About the Akron Beacon Journal’s 1970 Pulitzer Prize:
Only 20 days after the Kent State massacre, the Akron Beacon Journal published a journalistic sham of an “investigation” in a special report. Our local newspaper announced to the world a long-lasting, damaging falsehood by denying the Ohio National Guard shooters were issued a verbal command to “fire” upon unarmed KSU students during an anti-war demonstration only a few miles away from ABJ headquarters.
On May 24, 1970, our local newspaper set in stone the very foundation of the cover-up of murder at Kent State University — and was then awarded the Pulitzer Prize for journalism in 1970 which was an undeserved award and should be rescinded.
The ABJ ignored local evidence and eyewitness statements reported elsewhere, including:
“…Rick Levinger, a freshman from New York City, said he was to the rear of the firing guardsmen. He said he saw ’20 to 30 guardsmen walking away from the students, then suddenly turn around at them and open up’. Levinger insisted he heard one officer issue an order to fire. ‘I saw those guys turn and get on their knees after I heard the officer order them to fire’.”–Cleveland Plain Dealer newspaper article: “Troops Lost All Their Cool”, by Joseph Eszterhas, May 5, 1970.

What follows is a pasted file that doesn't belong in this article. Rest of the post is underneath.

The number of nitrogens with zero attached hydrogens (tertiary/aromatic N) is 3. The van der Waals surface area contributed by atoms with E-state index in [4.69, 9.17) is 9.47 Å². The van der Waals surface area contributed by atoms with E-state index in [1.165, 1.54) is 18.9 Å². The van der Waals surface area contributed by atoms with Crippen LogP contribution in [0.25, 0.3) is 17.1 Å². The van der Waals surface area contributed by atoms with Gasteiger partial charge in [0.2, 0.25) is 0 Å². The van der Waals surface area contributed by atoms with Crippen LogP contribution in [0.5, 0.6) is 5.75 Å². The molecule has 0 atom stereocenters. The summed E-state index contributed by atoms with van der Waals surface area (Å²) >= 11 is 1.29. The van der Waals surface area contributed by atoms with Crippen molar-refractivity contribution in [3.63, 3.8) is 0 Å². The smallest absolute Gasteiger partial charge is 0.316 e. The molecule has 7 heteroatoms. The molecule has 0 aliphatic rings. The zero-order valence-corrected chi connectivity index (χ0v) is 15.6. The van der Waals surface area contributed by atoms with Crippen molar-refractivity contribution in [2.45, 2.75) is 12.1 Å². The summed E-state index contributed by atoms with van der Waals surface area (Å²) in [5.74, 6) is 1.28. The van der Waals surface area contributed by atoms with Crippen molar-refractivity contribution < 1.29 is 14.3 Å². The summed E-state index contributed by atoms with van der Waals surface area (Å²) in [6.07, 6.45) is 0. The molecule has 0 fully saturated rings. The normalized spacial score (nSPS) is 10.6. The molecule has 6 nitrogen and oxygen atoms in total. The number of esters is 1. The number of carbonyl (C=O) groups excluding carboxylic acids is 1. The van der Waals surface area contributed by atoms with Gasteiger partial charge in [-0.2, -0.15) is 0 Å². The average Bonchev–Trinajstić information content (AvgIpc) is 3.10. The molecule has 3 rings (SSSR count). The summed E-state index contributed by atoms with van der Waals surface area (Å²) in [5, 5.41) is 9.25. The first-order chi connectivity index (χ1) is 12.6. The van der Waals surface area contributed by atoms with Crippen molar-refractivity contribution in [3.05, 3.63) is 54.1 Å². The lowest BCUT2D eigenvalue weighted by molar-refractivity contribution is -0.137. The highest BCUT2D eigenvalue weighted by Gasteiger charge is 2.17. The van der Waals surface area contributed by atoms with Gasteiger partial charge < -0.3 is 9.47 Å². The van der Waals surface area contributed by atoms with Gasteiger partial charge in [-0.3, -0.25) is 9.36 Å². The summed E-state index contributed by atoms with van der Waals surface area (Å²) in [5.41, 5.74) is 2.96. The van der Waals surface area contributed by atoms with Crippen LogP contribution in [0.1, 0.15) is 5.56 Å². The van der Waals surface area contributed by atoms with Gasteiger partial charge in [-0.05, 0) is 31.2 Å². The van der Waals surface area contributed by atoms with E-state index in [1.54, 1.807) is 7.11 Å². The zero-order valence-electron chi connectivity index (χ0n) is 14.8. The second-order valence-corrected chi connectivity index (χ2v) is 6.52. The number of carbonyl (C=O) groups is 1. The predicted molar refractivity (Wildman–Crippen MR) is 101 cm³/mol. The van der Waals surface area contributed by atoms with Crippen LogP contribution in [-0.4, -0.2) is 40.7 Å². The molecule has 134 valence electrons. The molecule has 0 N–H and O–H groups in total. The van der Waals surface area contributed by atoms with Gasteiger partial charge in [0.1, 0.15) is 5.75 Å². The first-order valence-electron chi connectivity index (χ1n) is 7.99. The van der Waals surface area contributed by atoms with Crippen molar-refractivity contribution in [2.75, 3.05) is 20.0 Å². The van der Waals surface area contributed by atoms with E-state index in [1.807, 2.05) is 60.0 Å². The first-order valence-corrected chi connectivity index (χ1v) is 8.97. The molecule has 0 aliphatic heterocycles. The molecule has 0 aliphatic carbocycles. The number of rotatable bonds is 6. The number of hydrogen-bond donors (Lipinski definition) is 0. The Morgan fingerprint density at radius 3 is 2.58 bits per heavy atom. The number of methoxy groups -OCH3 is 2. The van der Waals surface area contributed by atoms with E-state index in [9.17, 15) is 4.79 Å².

“’So when the Guard retreated, I followed them and found a position near the pagoda. I was the closest person to the Guard and I heard an officer give the order, ‘Turn around and fire three rounds’. He yelled so loud I could hear it very plainly’…’The story has never appeared in any public record. Could it be that the investigators haven’t wanted to believe that an order was given?’”–KSU electrician Jack Albrecht
And Ohio National Guardsmen themselves on the scene at the massacre:
At one point, Sergeant Pryor said, ‘If they rush us, shoot them’.–Ohio National Guard SP4 James E. Pierce, Troop G, handwritten statement, May 4, 1970.
“…a few seconds prior to the firing by the National Guard troops he thought he heard a command to fire. He stated that this order may have been, in fact, part of a longer order which was muffled by the roar of the crowd.” –Major ___, S-3, C Company, 145th Infantry Regiment, Ohio National Guard, interview statement, May 10, 1970.